Tucked between two storefronts, the door with a striped awning is easy to miss. A large “M & L” is stenciled in the glass, but otherwise there’s nothing to tell passersby that a growing jewelry empire operates upstairs.
Moon and Lola – best known for its monogrammed necklaces, rings and earrings – sells more than 250,000 pieces of jewelry a year across 48 states and nine other countries. And its headquarters are in Apex.
Owner and designer Kelly Shatat’s pieces have been featured in magazines such as Lucky, InStyle, People and Oprah.
Most of the company’s products are sold online and at Nordstrom and boutiques across the country. But as the brand gained popularity, Shatat decided to open her own retail stores.
Never miss a local story.
The first opened in Raleigh in 2012, followed by a store in Charleston, S.C. The Apex store opened in April.
The fourth location, in Nantucket, Mass., is set to open later this month.
The business took off in 2011, when Shatat started working on it full time. In a stroke of good luck, she found a 6,000-square-foot space for a production studio in Apex’s historic downtown.
Moon and Lola is a Cinderella story. Shatat, who was raised by a single mother and now lives in Morrisville, turned her part-time hobby into a multi-million-dollar business in 11 years.
She is still in awe that a project that began as way to help a friend has turned into such a profitable venture.
More than a decade ago, Shatat was working as a pharmaceutical sales representative and later as a pharmacist, channeling her creative energy into home craft projects.
A friend who worked as an interior decorator needed some help with a vendors’ fair. Shatat contributed some pearl and ribbon necklaces and other pieces. They were a hit.
“One store bought all the jewelry I had left,” she said. “I said to myself, ‘I’m going home and making more of this stuff.’ ”
She founded Moon and Lola in 2003, named in honor of the nicknames she and her best friend used in college.
“I wanted to remain lighthearted in business,” Shatat said. “There was nothing more lighthearted than how we felt at that time. The name is such a part of what this is. It’s a story of friendship.”
Without much marketing, word spread about the jewelry.
“I remember I got a call from one store in South Carolina where the owner said, ‘I don’t know what this pearl with ribbon thing is, but can you sell me 20?’ ” Shatat recalled.
When that box sold, she sent another.
Moon and Lola has had its share of growing pains. For starters, Shatat struggled with the decision to give up her job that provided a steady paycheck.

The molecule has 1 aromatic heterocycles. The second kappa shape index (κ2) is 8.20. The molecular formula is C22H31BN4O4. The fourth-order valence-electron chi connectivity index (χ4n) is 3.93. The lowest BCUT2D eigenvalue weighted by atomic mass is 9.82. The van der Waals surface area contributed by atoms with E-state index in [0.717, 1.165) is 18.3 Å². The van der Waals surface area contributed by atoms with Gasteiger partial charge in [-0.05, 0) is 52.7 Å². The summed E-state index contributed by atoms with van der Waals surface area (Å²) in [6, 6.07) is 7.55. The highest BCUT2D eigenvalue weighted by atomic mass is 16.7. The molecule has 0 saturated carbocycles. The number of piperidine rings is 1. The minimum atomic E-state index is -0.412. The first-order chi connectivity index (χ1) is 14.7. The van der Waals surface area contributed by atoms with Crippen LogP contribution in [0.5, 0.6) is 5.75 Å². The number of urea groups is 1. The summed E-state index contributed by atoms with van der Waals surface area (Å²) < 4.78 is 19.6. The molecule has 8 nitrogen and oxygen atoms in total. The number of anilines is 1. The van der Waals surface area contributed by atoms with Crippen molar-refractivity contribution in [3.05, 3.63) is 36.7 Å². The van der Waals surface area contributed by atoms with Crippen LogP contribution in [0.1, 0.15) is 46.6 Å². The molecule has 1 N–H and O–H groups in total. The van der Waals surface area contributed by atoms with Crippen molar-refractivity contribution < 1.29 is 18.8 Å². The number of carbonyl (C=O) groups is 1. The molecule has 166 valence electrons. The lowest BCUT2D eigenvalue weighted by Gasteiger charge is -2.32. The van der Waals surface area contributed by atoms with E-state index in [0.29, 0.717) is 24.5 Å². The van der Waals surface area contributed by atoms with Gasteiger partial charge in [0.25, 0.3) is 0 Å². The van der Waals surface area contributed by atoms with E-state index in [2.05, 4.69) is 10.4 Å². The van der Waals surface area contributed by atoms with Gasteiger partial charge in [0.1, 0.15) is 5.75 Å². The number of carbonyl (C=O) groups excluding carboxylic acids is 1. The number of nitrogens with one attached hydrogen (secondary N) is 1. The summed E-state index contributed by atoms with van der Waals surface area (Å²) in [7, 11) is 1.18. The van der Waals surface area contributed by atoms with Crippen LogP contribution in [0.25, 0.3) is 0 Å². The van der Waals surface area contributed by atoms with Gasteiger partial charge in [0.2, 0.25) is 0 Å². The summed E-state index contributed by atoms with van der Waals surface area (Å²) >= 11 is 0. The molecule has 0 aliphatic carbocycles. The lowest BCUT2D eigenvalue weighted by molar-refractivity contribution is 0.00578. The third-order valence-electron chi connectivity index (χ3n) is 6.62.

She was pulling double duty, dispensing medication by day and working late into the night stringing jewelry while sitting on her couch at home. She knew she couldn’t keep up that pace, so she recruited friends, moved her workshop to her dining room and slowly cut back her shifts to a few days a week.
Around Christmas 2010, Shatat thought she got a big break. An order came in for about $32,000 worth of merchandise.
Shatat and her family worked through the holiday to meet the deadline. But the company that placed the order had gone bankrupt, and Shatat was stuck.
Thanks to some savings and her part-time job, she was able to keep her fledgling business afloat.
That setback was a turning point for her. She decided she didn’t want to be that vulnerable again.
“As a small business, I wasn’t protected,” Shatat said. “I always felt that Moon and Lola was bigger than me. I felt it had its own heartbeat and legs. I made up my mind then and there that I was going to put both feet in.”
She went to an Atlanta jewelry trade show in 2011, made some contacts, and before she knew it her business had taken off again. Within months she was featured in Lucky Magazine.
“It was like the Oprah effect without the Oprah,” Shatat said.
Her true sense of arrival came in the past year when she got calls from national retailers Nordstrom and Neiman Marcus. Her pieces were featured in Nordstrom’s anniversary sale catalog that went out to about 2 million people.
Shatat donates some of her jewelry to local auctions that benefit charities. Moon and Lola’s Raleigh and Charleston stores sell beaded necklaces made by the Akola Project. The group trains women in Uganda, and 100 percent of the proceeds go back to their villages.
Empowering women is important for Shatat, who said she comes from a line of strong independent women. It was her family who inspired her work ethic. Failure isn’t in her vocabulary.
Shatat’s assistant, Tara Ciliento, has seen her boss in action.
“She has that drive and determination,” Ciliento said. “(Kelly’s) very competitive, she’s going to see it through and succeed.”
For Shatat, Moon and Lola is a calling.
“I found what I’m supposed to do,” she said. “Jewelry. It’s something so simple. There’s so much heartache in the world. If it can make people so happy even for one moment, then why not?”